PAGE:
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Chapter 14 - Private Music-Making

from Part II - Identities, Environments and Influences

Published online by Cambridge University Press:  15 May 2019

Natasha Loges
Affiliation:
Royal College of Music, London
Katy Hamilton
Affiliation:
Royal College of Music, London
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Summary

It is difficult to overestimate the importance of private musical activity as a testing ground, a compositional setting and, indeed, as a pleasurable activity for Brahms. ‘Private music-making’ deserves a word of explanation first, since private spaces were not always in the home, performers were not always amateurs and repertoire was not strictly divided according to public or private consumption. While Brahms was clearly often concerned to write music suitable for amateur performers, such repertoire was not automatically excluded from the concert platform as a result. Indeed, since the public lied recital was an innovation during his lifetime, some of the pieces which had previously found readier advocates in the domestic space were pushed further into the limelight thanks to pioneering programmers such as Gustav Walter and Amalie Joachim [see Ch. 19 ‘Singers’].

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Chapter
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Brahms in Context , pp. 130 - 137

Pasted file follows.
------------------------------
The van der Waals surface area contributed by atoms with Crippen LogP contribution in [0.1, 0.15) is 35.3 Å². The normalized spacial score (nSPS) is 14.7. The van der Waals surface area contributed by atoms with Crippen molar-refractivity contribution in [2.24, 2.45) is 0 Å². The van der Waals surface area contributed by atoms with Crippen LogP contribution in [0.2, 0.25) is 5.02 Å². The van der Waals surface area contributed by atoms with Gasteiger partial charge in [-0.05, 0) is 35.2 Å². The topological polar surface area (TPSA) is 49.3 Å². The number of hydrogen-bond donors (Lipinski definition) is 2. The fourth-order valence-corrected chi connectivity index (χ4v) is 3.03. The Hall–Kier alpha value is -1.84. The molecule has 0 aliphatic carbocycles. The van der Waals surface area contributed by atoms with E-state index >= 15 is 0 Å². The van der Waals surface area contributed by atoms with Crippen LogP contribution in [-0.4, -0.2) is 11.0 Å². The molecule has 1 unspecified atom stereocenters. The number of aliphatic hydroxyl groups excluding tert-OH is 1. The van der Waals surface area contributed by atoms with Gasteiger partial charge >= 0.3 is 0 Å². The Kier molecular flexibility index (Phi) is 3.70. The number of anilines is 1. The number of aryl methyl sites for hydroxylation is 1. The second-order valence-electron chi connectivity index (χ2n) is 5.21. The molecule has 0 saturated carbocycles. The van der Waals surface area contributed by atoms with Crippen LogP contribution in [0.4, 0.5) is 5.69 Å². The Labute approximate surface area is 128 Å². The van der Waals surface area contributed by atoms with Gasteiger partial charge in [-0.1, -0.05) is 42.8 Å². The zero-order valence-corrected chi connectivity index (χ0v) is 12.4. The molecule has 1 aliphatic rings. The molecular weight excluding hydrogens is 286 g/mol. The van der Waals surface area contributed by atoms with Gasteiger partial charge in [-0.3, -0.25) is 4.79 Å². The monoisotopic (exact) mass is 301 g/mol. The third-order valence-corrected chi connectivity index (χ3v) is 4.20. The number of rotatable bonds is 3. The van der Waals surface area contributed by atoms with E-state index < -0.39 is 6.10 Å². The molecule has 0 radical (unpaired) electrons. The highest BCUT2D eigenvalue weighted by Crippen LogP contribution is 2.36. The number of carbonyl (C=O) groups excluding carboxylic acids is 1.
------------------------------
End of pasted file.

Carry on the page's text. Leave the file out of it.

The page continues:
Publisher: Cambridge University Press
Print publication year: 2019

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References

Christensen, T., ‘Four-Hand Piano Transcription and Geographies of Nineteenth-Century’, Journal of the American Musicological Society 52/2 (Summer 1999), 255–98CrossRefGoogle Scholar
Drinker, S., Brahms and His Women’s Choruses (Merion, PA: Musurgia Publishers, 1952)Google Scholar
Hamilton, K. and Loges, N. (eds.), Brahms in the Home and the Concert Hall (Cambridge: Cambridge University Press, 2014)CrossRefGoogle Scholar
McCorkle, M., ‘The Role of Trial Performances for Brahms’s Orchestral and Large Choral Works: Sources and Circumstances’, in Bozarth, G. (ed.), Brahms Studies: Historial and Analytical Perspectives (Oxford: Clarendon Press, 1998), 295328Google Scholar
Sumner Lott, M., The Social Worlds of Nineteenth-Century Chamber Music: Composers, Consumers, Communities (Chicago: University of Illinois Press, 2015)CrossRefGoogle Scholar

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